Faculty & Research
Faculty & Research
Business Founders’ Work Design and New Venture Development
By Ryan Shuwei Hsu, Aichia Chuang and Andrew An-Chih Wang
Recent research suggests that when business founders’ day-to-day experiences lead them to conclude that their work is settled, they are more likely to “fall in love” with their creations and maintain the design of their work regardless of potential need for change.
The findings were part of a study we conducted aimed at explaining the interplay between business founders’ work design and new venture development and which has revealed that founders’ work design differs in terms of unsettled and settled work.
In unsettled work, founders redesign their work to serve needed changes in their new ventures and typically operate according to a “new venture first, work design second” principle. In other words, in unsettled work, business founders are fundamentally experimenting with ways to make their business survive and thrive.
By contrast, in settled work, business founders often develop and express their commitment to their self-created work design. To this end, our research found that enacting self-created work itself provides business founders with rewarding “small wins,” which often become routinized, as they make founders believe that they are doing the right thing. Reproducing the rewarding experience by enacting the designed work thus becomes its own end.
Our research further pointed to three types of work experiences – meaningful, realistic and socially acceptable work – which increased business founders’ commitment to their work and which, in turn, led to the validation of a particular work design and the emergence of settled work.
Although the “new venture first, work design second” principle in unsettled work suggests that work design should come after new venture development, we found that business founders who experienced strong commitment to their work were very likely to be satisfied with their jobs, tasks, and work roles but, unfortunately, left little room for their businesses to make changes.
In contrast, work design that remained unsettled did not generate a sufficient level of commitment to work, and business founders still sought to find a balance amongst their personal values, new ventures’ resources and/or social meaning. When they attempted to redesign their work, the enactment of their ever-evolving jobs, tasks, and roles also allowed them to experiment with different possibilities and bring the necessary flexibility to their new ventures.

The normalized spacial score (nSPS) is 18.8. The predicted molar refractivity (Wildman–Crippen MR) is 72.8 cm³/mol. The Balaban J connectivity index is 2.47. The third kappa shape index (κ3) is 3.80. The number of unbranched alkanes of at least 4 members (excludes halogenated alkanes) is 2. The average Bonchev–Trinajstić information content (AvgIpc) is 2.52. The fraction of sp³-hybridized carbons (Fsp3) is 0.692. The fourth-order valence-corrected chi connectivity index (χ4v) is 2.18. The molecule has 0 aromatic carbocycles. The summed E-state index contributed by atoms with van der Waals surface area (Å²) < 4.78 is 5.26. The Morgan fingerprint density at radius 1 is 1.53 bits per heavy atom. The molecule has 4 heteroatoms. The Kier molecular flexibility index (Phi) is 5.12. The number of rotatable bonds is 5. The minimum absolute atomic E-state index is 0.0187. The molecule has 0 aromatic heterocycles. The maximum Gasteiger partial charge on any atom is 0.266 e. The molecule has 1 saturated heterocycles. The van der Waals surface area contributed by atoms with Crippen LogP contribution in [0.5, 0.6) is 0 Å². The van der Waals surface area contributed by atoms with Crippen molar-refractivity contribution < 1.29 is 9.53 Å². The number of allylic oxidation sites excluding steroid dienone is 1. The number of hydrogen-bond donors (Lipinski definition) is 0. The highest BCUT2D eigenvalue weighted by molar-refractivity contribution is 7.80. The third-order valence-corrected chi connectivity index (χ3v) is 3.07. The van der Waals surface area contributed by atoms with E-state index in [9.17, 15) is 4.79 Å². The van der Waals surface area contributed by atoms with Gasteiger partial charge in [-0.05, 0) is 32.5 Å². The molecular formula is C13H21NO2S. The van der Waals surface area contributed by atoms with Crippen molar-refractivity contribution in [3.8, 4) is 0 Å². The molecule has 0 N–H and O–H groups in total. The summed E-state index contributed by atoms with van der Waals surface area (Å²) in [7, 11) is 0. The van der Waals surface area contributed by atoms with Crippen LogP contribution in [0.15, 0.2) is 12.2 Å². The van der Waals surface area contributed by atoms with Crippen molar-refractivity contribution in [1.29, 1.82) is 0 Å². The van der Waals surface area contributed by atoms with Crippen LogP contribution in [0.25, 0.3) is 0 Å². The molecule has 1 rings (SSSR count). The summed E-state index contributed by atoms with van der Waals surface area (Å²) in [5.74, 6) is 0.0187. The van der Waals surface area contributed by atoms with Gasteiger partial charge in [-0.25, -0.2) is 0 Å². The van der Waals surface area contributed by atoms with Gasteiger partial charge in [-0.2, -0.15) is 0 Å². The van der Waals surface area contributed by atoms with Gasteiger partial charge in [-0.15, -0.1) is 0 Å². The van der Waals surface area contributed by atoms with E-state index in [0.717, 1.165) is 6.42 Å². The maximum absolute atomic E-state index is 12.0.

Based on our findings, we propose a theoretical model to explain the reciprocal relationship between new venture development and entrepreneurial work design. As shown in Fig. 1 above, when business founders establish new ventures, their entrepreneurial activities naturally result in unsettled work that needs to be continuously shaped and crafted. Business founders then engage in entrepreneurial work design – they create, adjust, and/or revise jobs, tasks, and work roles to fit their work with their evolving identity, accessible resources and the social meaning of their work as mirrored by their audience. These factors then lead to the day-to-day evaluation of their work in terms of meaningful, realistic and socially acceptable aspects. Based on such evaluation, varying degrees of commitment to work emerges.
Ultimately, work design is an indispensable part of entrepreneurship, and our findings on business founders’ work design suggest that business founders could better prepare themselves for entrepreneurship in three ways:
First, business founders, particularly those who envision what constitutes ideal work, should manage their expectations about entrepreneurial work design because it is likely not a one-time activity.
Second, business founders should acknowledge that their work design involves multi-faceted decisions. Entrepreneurial work design practices can be considered a founder’s way of incorporating certain elements (identity, available resources, and social meanings) into their day-to-day work routines. Business founders should examine the outcomes of their work design by reflecting on the extent to which their work is meaningful, realistic, and socially acceptable.
Third, business founders should be aware that there are trade-offs between settled work design and enduring entrepreneurship. Whereas entrepreneurs’ strong commitment to a certain arrangement of work can provide a sense of stability, it also could result in the loss of needed flexibility when their new ventures are taking shape. In contrast, it may be possible to leverage the lack of commitment to a specific arrangement of work design because it gives their new ventures more room to evolve. We thus recommend that founders frequently reflect on their work status and be aware of its potential impacts on their ventures.
This article refers to a paper entitled “Business founders' work design and new venture development,” which originally appeared in the Journal of Business Venturing.
Andrew An-Chih Wang is an Assistant Professor of Management at CEIBS. For more on his teaching and research interests, please visit his faculty profile here. Ryan Shuwei Hsu is an Assistant Professor at National Taiwan Normal University. Aichia Chuang is a Professor of Organisational Behaviour and Human Resources University of North Carolina.